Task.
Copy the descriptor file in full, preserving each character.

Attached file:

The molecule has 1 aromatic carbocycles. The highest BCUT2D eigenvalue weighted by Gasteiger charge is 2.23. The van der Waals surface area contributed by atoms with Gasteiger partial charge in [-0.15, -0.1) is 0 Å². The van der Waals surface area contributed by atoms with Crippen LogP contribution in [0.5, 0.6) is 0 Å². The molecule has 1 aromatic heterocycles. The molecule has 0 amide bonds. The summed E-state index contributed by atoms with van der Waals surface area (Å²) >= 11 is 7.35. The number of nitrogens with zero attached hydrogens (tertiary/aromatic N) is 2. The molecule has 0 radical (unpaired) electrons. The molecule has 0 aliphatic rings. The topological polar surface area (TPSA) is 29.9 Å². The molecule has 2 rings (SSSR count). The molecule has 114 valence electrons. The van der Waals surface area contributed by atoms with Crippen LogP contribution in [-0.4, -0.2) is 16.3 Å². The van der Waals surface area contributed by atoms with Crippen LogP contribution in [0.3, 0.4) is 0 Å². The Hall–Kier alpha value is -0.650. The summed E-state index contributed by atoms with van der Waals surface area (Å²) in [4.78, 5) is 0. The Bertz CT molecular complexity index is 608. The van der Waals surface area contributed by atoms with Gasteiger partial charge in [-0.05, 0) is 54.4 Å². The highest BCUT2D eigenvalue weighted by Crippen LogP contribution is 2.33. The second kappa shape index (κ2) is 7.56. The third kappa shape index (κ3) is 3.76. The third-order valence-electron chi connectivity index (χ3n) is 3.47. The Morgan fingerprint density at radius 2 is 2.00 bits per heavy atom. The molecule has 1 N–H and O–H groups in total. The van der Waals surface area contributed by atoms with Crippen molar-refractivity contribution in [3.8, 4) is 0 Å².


The molecule has 1 aromatic carbocycles. The highest BCUT2D eigenvalue weighted by Gasteiger charge is 2.23. The van der Waals surface area contributed by atoms with Gasteiger partial charge in [-0.15, -0.1) is 0 Å². The van der Waals surface area contributed by atoms with Crippen LogP contribution in [0.5, 0.6) is 0 Å². The molecule has 1 aromatic heterocycles. The molecule has 0 amide bonds. The summed E-state index contributed by atoms with van der Waals surface area (Å²) >= 11 is 7.35. The number of nitrogens with zero attached hydrogens (tertiary/aromatic N) is 2. The molecule has 0 radical (unpaired) electrons. The molecule has 0 aliphatic rings. The topological polar surface area (TPSA) is 29.9 Å². The molecule has 2 rings (SSSR count). The molecule has 114 valence electrons. The van der Waals surface area contributed by atoms with Crippen LogP contribution in [-0.4, -0.2) is 16.3 Å². The van der Waals surface area contributed by atoms with Crippen LogP contribution in [0.3, 0.4) is 0 Å². The Hall–Kier alpha value is -0.650. The summed E-state index contributed by atoms with van der Waals surface area (Å²) in [4.78, 5) is 0. The Bertz CT molecular complexity index is 608. The van der Waals surface area contributed by atoms with Gasteiger partial charge in [-0.05, 0) is 54.4 Å². The highest BCUT2D eigenvalue weighted by Crippen LogP contribution is 2.33. The second kappa shape index (κ2) is 7.56. The third kappa shape index (κ3) is 3.76. The third-order valence-electron chi connectivity index (χ3n) is 3.47. The Morgan fingerprint density at radius 2 is 2.00 bits per heavy atom. The molecule has 1 N–H and O–H groups in total. The van der Waals surface area contributed by atoms with Crippen molar-refractivity contribution in [3.8, 4) is 0 Å².